It’s common to see an upstart automaker trying to grab share from established players with bold advertising, like Volkswagen did when it broke into the North American market in the 1960s with its iconoclastic Beetle ads. Or when restaurant upstart Wendy’s went after the fast-food behemoths with its “Where’s the Beef?” campaign.
But you don’t tend to see a smaller Yukon public school launching an ad campaign to grab market share from the school down the street.
Now Mercier, the newly opened francophone high school, has jumped into the market with a bold advertising message: “The best option for bilingualism.”
If they succeed in gaining market share, it will be at the expense of the school across the parking lot. That’s F.H. Collins and its 249 French immersion students in Grades 8 to 12. Mercier currently has 60 students in that age group.
As much as it pains me as an F.H. Collins grad to admit it, Mercier has the buzz in its favour these days. Check out the CBC North Facebook video tour, including the new gym, soundbooth for student podcasts and radio broadcasts, state-of-the-art science labs and performing arts theatre with 200 seats. And the buzz is backed up with a slick new website, telling prospective students about bonus features such as the Bistro Bonne Bouffe and how each student gets their own Macbook laptop in Grade 8.
Economists on the free-market side of the profession have been encouraging “school choice” for decades. In countries such as Sweden, the United Kingdom and the United States, this has resulted in a wide range of programs such as charter schools and voucher programs. Other economists doubt whether the data backs up the claims that such programs improve performance. The Economist magazine summed up the debate by citing a respected Stanford University study, which found limited evidence of improved performance in the United States.
The Yukon doesn’t have an official school-choice policy. But in practice, students and parents in Whitehorse have a wide range of choices, supported by an extensive city-wide school bus system. There are non-Catholic students at the Catholic high school. There are students who do not have constitutional rights to a francophone education at Mercier. There are Riverdale students attending high school in Porter Creek. And students from all over Whitehorse attend French immersion at F.H. Collins. Ditto for the 145 high-school students at the Individual Learning Centre in the old Canadian Tire Building on Fourth Avenue.
If you count the English and French streams separately at F.H. Collins, the city’s 1788 high schoolers have six programs to choose from if they can navigate each program’s different admission criteria.
Mercier’s construction comes after many years of litigation over francophone education rights in the Yukon. The francophone school board won a case in 2011, then lost the appeal. In 2015, the Supreme Court of Canada sent the case back to lower courts to be retried.
Instead of going back to court, both parties collaborated on an agreement including the new school. “The settlement of this case is a very positive achievement. Our government worked with the Commission scolaire francophone du Yukon to make important changes for French First Language education in Yukon,” said Tracy-Anne McPhee, Minister of Education.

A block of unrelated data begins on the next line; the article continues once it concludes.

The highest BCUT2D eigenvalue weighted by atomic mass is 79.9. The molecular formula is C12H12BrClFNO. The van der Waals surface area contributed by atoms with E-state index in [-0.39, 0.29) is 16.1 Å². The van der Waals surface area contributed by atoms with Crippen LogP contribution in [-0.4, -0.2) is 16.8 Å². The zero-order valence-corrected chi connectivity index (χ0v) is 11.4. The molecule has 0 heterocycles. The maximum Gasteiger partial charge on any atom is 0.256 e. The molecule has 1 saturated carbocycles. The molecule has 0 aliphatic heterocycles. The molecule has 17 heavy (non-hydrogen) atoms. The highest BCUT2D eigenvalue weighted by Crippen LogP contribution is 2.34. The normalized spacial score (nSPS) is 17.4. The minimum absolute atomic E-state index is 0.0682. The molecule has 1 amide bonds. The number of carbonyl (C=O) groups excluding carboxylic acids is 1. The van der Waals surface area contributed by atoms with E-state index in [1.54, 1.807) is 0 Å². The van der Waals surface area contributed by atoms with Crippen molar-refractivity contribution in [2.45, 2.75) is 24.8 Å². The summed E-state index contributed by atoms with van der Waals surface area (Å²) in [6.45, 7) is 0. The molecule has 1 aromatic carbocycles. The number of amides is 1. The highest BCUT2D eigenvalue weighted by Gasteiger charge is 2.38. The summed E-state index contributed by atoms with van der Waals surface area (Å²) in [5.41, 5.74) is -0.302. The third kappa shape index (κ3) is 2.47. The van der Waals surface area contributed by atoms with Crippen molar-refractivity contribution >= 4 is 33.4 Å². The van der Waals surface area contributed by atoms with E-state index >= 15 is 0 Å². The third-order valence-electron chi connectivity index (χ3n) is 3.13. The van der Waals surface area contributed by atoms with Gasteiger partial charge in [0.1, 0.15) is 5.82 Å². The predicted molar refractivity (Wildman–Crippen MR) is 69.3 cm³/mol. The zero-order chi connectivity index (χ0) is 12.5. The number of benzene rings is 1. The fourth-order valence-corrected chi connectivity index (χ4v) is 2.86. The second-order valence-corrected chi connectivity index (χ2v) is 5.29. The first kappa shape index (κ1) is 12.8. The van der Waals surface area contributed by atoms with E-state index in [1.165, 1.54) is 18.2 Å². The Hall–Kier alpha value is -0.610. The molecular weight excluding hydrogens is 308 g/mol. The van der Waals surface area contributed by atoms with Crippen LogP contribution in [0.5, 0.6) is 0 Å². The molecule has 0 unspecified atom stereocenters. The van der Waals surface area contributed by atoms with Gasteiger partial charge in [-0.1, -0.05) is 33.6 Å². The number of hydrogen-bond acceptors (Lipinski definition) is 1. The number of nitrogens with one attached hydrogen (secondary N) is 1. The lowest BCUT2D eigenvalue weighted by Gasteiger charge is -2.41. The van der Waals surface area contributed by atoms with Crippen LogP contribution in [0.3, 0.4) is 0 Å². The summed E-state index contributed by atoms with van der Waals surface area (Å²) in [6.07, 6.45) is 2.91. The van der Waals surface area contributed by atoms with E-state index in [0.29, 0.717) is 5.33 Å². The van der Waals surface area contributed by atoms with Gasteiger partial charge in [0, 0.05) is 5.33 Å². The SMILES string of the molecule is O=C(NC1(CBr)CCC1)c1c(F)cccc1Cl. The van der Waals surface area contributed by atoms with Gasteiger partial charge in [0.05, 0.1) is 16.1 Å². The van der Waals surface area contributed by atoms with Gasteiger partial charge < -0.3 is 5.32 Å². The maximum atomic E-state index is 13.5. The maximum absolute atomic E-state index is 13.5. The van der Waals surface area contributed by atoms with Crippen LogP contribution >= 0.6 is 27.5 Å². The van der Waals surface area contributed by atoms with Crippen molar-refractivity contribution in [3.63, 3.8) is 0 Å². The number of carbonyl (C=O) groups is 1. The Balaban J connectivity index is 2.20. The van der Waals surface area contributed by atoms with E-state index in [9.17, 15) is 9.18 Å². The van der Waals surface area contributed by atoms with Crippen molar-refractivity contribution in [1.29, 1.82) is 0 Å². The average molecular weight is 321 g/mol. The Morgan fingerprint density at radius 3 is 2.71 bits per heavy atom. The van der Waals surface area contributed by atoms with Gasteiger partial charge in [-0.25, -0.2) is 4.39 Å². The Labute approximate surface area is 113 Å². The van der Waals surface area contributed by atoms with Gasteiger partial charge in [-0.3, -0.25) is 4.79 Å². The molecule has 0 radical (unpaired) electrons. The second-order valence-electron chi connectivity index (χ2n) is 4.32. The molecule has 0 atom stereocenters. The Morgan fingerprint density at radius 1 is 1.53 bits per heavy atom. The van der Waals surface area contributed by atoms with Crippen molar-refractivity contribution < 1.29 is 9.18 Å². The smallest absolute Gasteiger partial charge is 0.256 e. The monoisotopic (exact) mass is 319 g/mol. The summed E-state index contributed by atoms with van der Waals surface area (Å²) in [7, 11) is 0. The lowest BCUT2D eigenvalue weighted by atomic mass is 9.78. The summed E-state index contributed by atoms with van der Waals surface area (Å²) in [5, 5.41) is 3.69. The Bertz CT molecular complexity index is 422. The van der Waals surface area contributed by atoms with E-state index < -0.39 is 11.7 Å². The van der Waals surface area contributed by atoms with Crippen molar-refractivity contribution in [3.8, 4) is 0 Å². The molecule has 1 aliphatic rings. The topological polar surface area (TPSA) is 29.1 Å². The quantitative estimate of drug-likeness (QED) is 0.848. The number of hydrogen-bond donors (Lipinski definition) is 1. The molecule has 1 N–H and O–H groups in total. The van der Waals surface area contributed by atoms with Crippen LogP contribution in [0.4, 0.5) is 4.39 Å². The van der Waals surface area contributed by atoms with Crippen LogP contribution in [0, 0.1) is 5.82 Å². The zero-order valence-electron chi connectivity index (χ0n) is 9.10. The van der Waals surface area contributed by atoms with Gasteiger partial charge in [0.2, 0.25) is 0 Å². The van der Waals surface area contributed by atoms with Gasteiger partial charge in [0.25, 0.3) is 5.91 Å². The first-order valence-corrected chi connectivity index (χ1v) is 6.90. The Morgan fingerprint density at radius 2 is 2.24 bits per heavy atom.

It’s good that the Yukon government is willing to spend big on education. With Mercier, it has set itself a high bar for new school construction and programming. I am sure parents in Burwash Landing are watching that CBC North video tour of Mercier as the planning for their new school continues.
Now the question is what the Yukon government plans for other schools, especially in digital skills. Not only is online learning going to stay important even after the pandemic, but in today’s society digital skills are critical for everyone from artists to heavy equipment mechanics to small business owners. What is the plan to beef up digital learning at the other high schools, such as ensuring all students have their own laptops or access to digital learning tools such as coding labs or Mercier’s podcast recording studio?
Mercier also sets a new, higher bar for broader education programming. First Nations educators, for example, will have powerful arguments if they go to the Yukon government to suggest enhanced programs. The Department of Education’s annual report for 2019 shows that First Nations graduation rates have improved significantly in recent years (although there was a change in the graduation process during that period). But in 2018-19 there was still a gap. Only 79 percent of First Nations students graduated, while 86 percent of non-First Nations students did.
In a world where education keeps getting more important, this gap is troubling.
Of course, there is much more to education than the building it happens in. In fact, the building, however flashy, is probably the least important aspect compared to the teachers and programs.
Interestingly, one thing the Mercier advertising campaign does not include are any facts showing that its students achieve better educational results. That’s fair enough. Most car ads focus on brand and style rather than fuel economy or safety statistics.
But with a car you can go get an independent review at Consumer Reports. The Yukon government spent more than $200 million on education this fiscal year, but students and parents don’t have an independent quality assessor like the Swedish Schools Inspectorate to help them make their choices.
Keith Halliday is a Yukon economist and author of the MacBride Museum’s Aurore of the Yukon series of historical children’s adventure novels. He is a Ma Murray award-winner for best columnist and received the bronze for Outstanding Columnist in the 2019 Canadian Community Newspaper Awards.